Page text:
Will Apple’s iPad continue to dominate tabs for years to come?

Mar 7, 2011
Finance

Android from Google (GOOG) is making inroads into the smartphone market. So, isn’t that what’s going to happen in the tablet market, as Android erodes the dominating lead of iPad from Apple (AAPL)? As it stands, iPad, introduced a year ago and on March 11 to be available in its second iteration, owns at least […]

Android from Google (GOOG) is making inroads into the smartphone market. So, isn’t that what’s going to happen in the tablet market, as Android erodes the dominating lead of iPad from Apple (AAPL)?

As it stands, iPad, introduced a year ago and on March 11 to be available in its second iteration, owns at least 90 percent of the market it created. Motorola (MMI), Samsung (005930.KS) and Research In Motion (RIMM) are making their moves.

Apple CEO Steve Jobs last week in unveiling iPad 2 said 2011 will be the Year of the iPad2. But what about 2012 and beyond?

Kevin Maney blogged last week in Appolicious that Apple may dominate now, but the market will explode in 2012 into the year of real competition.

But Dan Frommer in Business Insider forecasts that iPad will continue to rule, holding on to the No. 1 spot for years to come.

Frommer said: “While competition will intensify, the iPad will continue to be the best all-around product for consumers, and therefore Apple should maintain very high market share (settling to 50 percent-60 percent) for at least several years.”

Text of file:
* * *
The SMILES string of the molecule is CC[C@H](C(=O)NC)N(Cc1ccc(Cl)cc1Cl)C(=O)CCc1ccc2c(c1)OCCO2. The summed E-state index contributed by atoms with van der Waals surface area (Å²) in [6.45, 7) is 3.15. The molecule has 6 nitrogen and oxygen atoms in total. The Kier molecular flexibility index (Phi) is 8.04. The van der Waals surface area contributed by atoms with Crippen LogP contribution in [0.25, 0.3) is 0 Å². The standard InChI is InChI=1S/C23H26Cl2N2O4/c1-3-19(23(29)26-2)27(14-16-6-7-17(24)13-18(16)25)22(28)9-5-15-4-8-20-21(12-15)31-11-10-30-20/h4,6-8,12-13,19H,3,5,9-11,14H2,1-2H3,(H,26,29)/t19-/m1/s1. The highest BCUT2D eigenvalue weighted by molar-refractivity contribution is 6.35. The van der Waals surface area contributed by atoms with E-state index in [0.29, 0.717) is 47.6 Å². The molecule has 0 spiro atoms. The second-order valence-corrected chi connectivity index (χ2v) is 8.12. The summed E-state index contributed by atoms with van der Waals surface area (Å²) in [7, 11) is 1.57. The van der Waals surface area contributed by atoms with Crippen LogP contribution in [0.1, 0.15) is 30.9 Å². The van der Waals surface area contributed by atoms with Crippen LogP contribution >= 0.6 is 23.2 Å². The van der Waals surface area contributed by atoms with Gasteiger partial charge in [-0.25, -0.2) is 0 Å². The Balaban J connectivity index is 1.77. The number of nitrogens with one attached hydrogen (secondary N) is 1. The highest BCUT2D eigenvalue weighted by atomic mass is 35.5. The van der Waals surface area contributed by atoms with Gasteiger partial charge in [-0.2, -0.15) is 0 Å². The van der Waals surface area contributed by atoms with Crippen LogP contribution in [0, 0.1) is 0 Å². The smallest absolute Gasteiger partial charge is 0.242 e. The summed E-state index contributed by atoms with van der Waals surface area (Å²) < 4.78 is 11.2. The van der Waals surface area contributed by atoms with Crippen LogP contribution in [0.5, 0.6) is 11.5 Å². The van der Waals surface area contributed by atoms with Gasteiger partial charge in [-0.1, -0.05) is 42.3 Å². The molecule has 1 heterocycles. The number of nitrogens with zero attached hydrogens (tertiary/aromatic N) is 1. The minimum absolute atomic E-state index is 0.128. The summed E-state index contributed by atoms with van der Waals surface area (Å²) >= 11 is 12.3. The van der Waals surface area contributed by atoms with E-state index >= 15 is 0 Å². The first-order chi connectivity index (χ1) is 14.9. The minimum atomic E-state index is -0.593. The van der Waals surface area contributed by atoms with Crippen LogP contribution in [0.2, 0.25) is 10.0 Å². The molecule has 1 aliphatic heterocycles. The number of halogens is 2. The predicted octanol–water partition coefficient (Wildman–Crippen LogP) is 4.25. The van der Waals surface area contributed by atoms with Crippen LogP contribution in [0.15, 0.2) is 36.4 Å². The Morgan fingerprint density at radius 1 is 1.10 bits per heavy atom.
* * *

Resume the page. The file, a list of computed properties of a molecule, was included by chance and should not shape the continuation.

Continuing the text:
He added: “…you may say, Google Android just kicked Apple’s butt in smartphones! Why won’t this happen in tablets? The fundamental difference between the tablet market and the smartphone market is carrier distribution.

“Whereas smartphone distribution is dominated by wireless operators, we expect carriers to play a relatively small role in tablet distribution. Tablet sales will be centered around electronics retail — the Apple store, Best Buy, WalMart — and big e-commerce, and not around carrier stores.”

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Consumers want to avoid those two-year contracts they’re stuck with for their phones.

Apple for once has a price advantage at least for the moment.

When I blogged recently in Appolicious about how Apple has leveraged this nice price, an old friend who had been a long-time tech writer at the Chicago Tribune said this must be the first time in history that Apple had bragging rights on the lowest price. Apple has been leveraging its stores to cut out the middleman and saving on supply-chain efficiencies.

Buyers have to pay a 25 percent premium for Motorola’s much-praised Xoom—a price difference that holds up as iPad2 matches Xoom’s front- and rear-facing cameras.

Apple’s rivals may have to surrender the consumer market, but they may have an opportunity in tabs for the corporate world.

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